Each day is like a big party! But there is one, as a junior attorney, I was emailing very late at night. I did a spell check because I was very well trained. Unfortunately there was an autocorrect so I emailed the lawyer on the other side with all the clients in CC’s which started”Dear asexual” because their name was corrected automatically. At the time, I thought the world was going to end. Now I look back and think that’s hilarious. It’s the only email I’ve received in 24 years, so it’s not that bad, but it was definitely a bottleneck!

The most memorable deals you’ve worked on and why?

The acquisition of ABN Amro in 2007 will always be memorable. It was huge, involving around 70 jurisdictions and it was really like 20 agreements in one. I also acted for House of Fraser when it was sold to their Chinese buyer at the time, it was smaller but incredibly complex, mainly because of the personalities involved.

Where’s the most absurd place you’ve taken a work call?

I’m a master at finding quiet lanes in central London when I suddenly have to do a conference call. I’m like a carrier pigeon, able to find a quiet place without traffic even near Regents Street! But maybe Buckingham Palace men’s toilets are good!

What are the main risks and opportunities that your customers currently face?

Overall, in the immediate term, it will enter slightly choppier waters. Of course, this also creates opportunities for clients, but for some there is a geopolitical angle, especially with China and Russia, which will create risks for some clients who have a greater presence in these jurisdictions.

What are the main risks and opportunities facing law firms today?

I would say there is still a lot to play for in many jurisdictions, from Linklater’s perspective, such as the United States. We will be more and more active, I hope, in the United States in the future. Likewise, general competition is a risk, particularly US law firms in the UK, but also expansion into other jurisdictions where we have offices. There is real growing competition in the war for talent.

What annoys you the most about being a lawyer?

Lawyers who fixate on small points and lose sight of the big picture. Especially the points that their customers don’t care about, but they see the world is about to end if they give up on that point. He does no one a favor and does not act in the best interests of the client.

How sustainable are pay rate increases for junior lawyers?

We have to be flexible on that. We have been through a number of years where there is fierce competition in the marketplace and, unsurprisingly, this is leading to rising wages, led in large part by corporate America. We have to be very clear about our offer. Salary is incredibly important, but we also have to recognize that we offer something in addition to very high salaries. If it was just a matter of money, many of us would go work somewhere else and do something else. It’s important but it can’t be the only thing holding people back.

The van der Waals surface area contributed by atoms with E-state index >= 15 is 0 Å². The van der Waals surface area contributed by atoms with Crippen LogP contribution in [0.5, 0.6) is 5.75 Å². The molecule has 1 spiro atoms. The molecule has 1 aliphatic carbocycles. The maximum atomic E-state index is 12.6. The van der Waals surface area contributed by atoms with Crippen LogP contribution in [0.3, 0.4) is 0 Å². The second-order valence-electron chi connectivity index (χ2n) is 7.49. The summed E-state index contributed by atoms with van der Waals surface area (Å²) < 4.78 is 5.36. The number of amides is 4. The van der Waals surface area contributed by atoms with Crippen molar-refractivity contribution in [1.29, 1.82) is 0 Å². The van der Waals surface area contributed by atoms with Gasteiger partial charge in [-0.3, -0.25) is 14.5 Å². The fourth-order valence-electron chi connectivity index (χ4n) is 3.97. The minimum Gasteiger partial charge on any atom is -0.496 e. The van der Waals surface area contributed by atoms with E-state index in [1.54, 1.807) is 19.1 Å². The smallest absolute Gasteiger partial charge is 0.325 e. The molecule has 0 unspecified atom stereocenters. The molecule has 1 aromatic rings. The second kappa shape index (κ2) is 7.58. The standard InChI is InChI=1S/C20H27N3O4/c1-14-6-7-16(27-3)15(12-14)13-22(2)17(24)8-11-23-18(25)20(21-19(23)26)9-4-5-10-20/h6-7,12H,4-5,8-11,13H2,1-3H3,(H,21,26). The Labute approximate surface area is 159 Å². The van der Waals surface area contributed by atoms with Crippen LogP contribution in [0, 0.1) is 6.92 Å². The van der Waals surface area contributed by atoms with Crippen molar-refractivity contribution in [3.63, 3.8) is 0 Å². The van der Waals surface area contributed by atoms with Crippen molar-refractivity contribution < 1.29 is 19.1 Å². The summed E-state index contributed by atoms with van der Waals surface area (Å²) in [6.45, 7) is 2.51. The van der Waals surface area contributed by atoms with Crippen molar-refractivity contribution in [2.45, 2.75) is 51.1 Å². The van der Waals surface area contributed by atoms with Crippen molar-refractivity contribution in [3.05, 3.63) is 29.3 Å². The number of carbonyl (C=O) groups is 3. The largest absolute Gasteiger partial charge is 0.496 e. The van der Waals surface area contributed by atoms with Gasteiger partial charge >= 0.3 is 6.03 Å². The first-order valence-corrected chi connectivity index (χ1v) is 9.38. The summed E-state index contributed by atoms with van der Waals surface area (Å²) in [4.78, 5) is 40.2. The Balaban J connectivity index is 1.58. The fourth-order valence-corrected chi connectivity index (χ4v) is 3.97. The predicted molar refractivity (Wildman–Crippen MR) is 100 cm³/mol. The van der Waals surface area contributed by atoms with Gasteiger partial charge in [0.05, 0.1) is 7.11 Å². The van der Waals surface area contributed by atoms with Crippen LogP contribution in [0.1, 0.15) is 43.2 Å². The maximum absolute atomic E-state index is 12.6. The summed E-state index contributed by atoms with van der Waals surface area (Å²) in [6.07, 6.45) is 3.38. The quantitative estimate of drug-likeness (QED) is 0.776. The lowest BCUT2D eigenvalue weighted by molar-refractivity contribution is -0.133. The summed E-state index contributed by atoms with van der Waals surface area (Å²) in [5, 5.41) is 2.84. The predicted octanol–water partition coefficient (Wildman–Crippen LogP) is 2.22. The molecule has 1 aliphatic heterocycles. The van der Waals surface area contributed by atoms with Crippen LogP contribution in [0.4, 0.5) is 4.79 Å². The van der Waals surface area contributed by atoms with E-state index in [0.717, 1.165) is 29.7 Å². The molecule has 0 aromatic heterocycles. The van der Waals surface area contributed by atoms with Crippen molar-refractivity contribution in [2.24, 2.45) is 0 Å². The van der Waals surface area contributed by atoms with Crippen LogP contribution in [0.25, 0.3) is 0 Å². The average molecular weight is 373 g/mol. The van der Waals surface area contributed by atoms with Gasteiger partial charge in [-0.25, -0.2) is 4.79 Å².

You’re stuck working late at the office, what food do you order and what music will get you through?

With the expensive taste I have – Nandos chicken pitta, medium spicy, with fries. Also their mashed potatoes are amazing and it comes from someone who is Irish! My taste in music is terrible. It would be anything from Sigala, Kygo or (and embarrassingly I shouldn’t admit it but it’s true) Little Mix.

Attorney General Phil Weiser campaigns for re-election in Aspen and Snowmass Village Tue, 16 Aug 2022 00:50:00 +0000

Colorado Attorney General Phil Weiser is up for re-election and a second four-year term.

His opponent is John Kellner, a Republican and the district attorney for the 18th Judicial District, which includes Douglas and Arapahoe counties on the Front Range.

Weiser, a Democrat, held a fundraiser at Snowmass Village on Saturday and spoke at a meeting Sunday at the Pitkin County Library.

He also came to Aspen Public Radio on Monday and was asked how his re-election campaign was going.

“I feel like we’ve accomplished a lot, as I look at the work we’ve done,” Weiser said. handed over $85 million to help consumers who were ripped off, and we worked hard to defend our democracy.

“Not to mention reproductive rights, another issue that people are concerned about with the Dobbs decision.

“I want people to look at my case and decide if I deserve four more years as a people’s advocate. I think we’ve done a great job in all of those areas and more,” Weiser said. “We still have work to do, which is why I want to continue serving as Attorney General.”

Weiser has his re-election case, but there’s a lot to unpack.

For example, is the state’s tougher new fentanyl law, where more than one gram of the drug is a felony, a throwback to the harsher drug penalties of the past?

“The problem with our old law was that you could have about 70 counterfeit pills on you, or if you had pure fentanyl, enough to kill 2,000 people, and that was classified as a misdemeanor,” Weiser said. dealers to get a freedom to operate and literally lead to people’s deaths. This is unacceptable.

“I have spoken to mothers who have lost children who bought what they thought was a Xanax or an Oxycodone pill, but it was fentanyl presented as a counterfeit pill. We need to be able to prosecute these dealers. That’s what this new law does.

“And by reducing the amount, we give resellers less freedom to operate by keeping, say, 70 pills, and claiming it’s for their own use,” Weiser said. “Our goal is not to criminalize users.”

Regarding the Colorado River basin and the continued effects of aridification, Weiser said the state of Colorado intends to increase its measurement of water use by irrigators and others.